the lover, the lunatic and the poet
I was reading Russell’s essay on scepticism recently, which was written in 1928 between the wars. He is fearful of the irrationality of the general populace – and quotes the following scene:
“In 1919 I saw The Trojan Women acted at the Old Vic. There is an unbearably pathetic scene where Astyanax is put to death by the Greeks for fear he should grow up into a second Hector. There was hardly a dry eye in the theatre, and the audience found the cruelty of the Greeks in the play hardly credible. Yet those very people who wept were, at that very moment, practicing that very cruelty on a scale which the imagination of Euripides could have never contemplated. They had lately voted (most of them) for a Government which prolonged the blockade of Germany after the armistice, and imposed the blockade of Russia. It was known that these blockades caused the death of immense numbers of children, but it was felt desirable to diminish the population of enemy countries: the children, like Astyanax, might grow up to emulate their fathers. Euripides the poet awakened the lover in the imagination of the audience; but lover and poet were forgotten at the door of the theatre, and the lunatic (in the shape of the homicidal maniac) controlled the political actions of these men and women who thought themselves kind and virtuous.”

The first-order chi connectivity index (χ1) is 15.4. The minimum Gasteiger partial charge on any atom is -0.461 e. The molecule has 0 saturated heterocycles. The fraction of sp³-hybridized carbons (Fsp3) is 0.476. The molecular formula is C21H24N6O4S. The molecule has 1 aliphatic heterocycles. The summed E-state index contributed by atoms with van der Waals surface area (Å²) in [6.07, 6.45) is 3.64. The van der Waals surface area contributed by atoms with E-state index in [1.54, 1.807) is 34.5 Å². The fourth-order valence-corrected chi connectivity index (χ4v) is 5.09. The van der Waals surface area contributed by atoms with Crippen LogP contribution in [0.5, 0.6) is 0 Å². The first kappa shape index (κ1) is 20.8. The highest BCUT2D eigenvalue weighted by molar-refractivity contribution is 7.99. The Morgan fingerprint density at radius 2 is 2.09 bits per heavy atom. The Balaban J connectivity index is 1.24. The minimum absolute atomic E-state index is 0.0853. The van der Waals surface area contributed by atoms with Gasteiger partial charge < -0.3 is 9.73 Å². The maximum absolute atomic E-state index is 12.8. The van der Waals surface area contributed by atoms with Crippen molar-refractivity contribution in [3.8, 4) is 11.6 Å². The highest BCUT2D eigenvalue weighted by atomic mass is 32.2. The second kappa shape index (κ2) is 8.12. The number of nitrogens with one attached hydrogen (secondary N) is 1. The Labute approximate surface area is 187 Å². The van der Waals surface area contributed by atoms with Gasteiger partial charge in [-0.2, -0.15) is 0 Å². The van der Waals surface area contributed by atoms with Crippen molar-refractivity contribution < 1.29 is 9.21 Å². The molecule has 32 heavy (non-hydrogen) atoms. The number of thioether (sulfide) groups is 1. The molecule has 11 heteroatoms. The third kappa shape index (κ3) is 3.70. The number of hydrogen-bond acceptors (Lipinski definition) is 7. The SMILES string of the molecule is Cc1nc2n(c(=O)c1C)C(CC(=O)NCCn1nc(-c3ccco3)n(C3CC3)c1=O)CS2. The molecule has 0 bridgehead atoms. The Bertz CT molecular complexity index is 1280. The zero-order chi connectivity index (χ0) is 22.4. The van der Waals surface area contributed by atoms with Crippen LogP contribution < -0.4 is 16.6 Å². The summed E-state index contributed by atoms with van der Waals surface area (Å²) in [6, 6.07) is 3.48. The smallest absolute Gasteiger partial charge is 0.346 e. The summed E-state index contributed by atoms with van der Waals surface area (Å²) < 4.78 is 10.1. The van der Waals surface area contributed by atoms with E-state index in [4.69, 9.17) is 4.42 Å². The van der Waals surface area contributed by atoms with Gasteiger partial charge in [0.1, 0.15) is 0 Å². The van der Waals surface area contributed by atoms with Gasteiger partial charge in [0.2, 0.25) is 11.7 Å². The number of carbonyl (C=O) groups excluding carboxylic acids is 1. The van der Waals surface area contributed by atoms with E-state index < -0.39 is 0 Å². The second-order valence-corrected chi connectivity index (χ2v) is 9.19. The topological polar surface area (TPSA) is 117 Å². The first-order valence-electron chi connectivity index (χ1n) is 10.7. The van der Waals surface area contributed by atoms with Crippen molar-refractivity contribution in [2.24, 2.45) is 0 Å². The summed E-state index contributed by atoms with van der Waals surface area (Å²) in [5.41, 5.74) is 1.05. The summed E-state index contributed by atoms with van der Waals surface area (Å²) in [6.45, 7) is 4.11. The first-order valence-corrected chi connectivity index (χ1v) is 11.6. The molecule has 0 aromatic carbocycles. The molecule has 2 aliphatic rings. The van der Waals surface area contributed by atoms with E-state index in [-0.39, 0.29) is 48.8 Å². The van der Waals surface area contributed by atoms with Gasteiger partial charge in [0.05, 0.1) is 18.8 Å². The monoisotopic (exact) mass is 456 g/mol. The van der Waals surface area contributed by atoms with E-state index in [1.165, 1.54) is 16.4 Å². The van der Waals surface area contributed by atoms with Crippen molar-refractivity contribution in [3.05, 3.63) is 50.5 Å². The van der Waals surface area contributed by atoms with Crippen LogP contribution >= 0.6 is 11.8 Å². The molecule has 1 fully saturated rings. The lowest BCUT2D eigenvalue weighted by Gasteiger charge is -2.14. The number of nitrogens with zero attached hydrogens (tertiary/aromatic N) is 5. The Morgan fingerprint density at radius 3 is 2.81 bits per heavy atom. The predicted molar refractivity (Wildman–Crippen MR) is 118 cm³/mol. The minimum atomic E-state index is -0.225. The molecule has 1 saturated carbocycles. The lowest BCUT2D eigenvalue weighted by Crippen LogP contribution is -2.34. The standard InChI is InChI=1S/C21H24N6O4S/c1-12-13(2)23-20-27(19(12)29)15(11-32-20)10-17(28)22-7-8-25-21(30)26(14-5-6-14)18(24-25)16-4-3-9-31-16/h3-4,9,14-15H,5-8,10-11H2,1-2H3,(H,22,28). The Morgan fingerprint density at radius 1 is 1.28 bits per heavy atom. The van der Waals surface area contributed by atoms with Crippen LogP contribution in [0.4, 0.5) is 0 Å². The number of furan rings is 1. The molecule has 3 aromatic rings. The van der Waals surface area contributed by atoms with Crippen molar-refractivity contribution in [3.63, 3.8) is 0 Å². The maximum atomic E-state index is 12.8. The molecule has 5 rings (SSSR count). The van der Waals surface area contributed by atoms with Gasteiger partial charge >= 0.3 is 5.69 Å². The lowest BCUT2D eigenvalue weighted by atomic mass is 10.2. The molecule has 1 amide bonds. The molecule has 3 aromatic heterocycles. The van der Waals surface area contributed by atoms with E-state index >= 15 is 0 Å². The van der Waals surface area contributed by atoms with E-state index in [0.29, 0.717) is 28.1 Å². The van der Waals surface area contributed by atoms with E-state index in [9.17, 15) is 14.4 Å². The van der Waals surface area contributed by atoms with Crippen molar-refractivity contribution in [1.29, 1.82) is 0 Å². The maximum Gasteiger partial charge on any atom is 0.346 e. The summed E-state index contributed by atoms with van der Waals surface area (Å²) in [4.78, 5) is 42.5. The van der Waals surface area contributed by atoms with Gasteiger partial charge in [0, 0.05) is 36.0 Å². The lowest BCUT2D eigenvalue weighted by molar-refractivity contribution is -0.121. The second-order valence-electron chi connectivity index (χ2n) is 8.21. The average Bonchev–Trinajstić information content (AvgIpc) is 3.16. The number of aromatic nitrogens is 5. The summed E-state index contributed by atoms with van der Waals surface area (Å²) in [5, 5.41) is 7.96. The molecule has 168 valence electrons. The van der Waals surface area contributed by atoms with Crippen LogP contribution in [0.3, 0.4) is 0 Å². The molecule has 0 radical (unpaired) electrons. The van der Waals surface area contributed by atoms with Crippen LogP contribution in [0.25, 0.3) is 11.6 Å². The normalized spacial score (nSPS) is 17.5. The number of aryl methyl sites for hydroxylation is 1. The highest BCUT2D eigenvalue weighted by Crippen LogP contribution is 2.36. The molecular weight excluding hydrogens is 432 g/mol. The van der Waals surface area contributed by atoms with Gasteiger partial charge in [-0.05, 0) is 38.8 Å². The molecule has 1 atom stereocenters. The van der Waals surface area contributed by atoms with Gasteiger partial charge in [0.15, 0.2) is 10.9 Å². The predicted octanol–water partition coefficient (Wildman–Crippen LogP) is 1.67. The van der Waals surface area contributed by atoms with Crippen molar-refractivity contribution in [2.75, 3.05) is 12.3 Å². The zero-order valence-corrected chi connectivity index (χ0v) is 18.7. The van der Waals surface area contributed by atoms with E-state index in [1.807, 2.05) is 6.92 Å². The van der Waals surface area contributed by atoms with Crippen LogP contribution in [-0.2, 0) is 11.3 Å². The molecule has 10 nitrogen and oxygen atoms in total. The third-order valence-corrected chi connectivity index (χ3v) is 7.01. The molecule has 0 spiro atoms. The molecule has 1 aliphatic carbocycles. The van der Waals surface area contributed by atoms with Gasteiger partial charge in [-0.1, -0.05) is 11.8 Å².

Although the scale is different, it reminded me of the politics in Australia around immigration and asylum seekers. The general population of Australia seems to have lost its head at the moment, and is on the brink of voting into power by a huge margin a real gumball of a man whose politics are rooted in vulgar arguments on many issues. Apart from the deep embarrassment I feel over the whole situation, as well as the idle hope that he doesn’t lead us into some new war or destroy our precious wilderness, it leaves me despairing of the future of Australia and humanity generally. I have to check my impulses sometimes – i used to think of myself as fairly centrist and not at all an intellectual. But faced with this kind of situation i find myself wiring money to the wilderness society and quoting Bertrand Russell.
Yet i need to defend the irrational. I normally dip liberally into the ice cream tub of the irrational when i am writing here. But that is only because there is so little that we truly do know about anything. I am at heart a sceptic. And when one lives as a sceptic, knowing how little we truly know, then Love and Poetry are the green and red guiding lights through the black waters on the harbour of lunacy. Russell’s insight i think was that scepticism, by reminding us of how little we really know about anything, should leads us to act more humanely towards each other, and to do so would in fact be more rational in the end.
Update: since Gillard has been humiliated and deposed there have been some thoughtful articles on her time in power and on Australia’s problems with its anti-intellectual and misogynist attitudes. For the record I think she was a great PM; “If Sir Alex Ferguson was picking a team of premier league world politicians, she would be there in the starting line-up.” as John McTernan says here.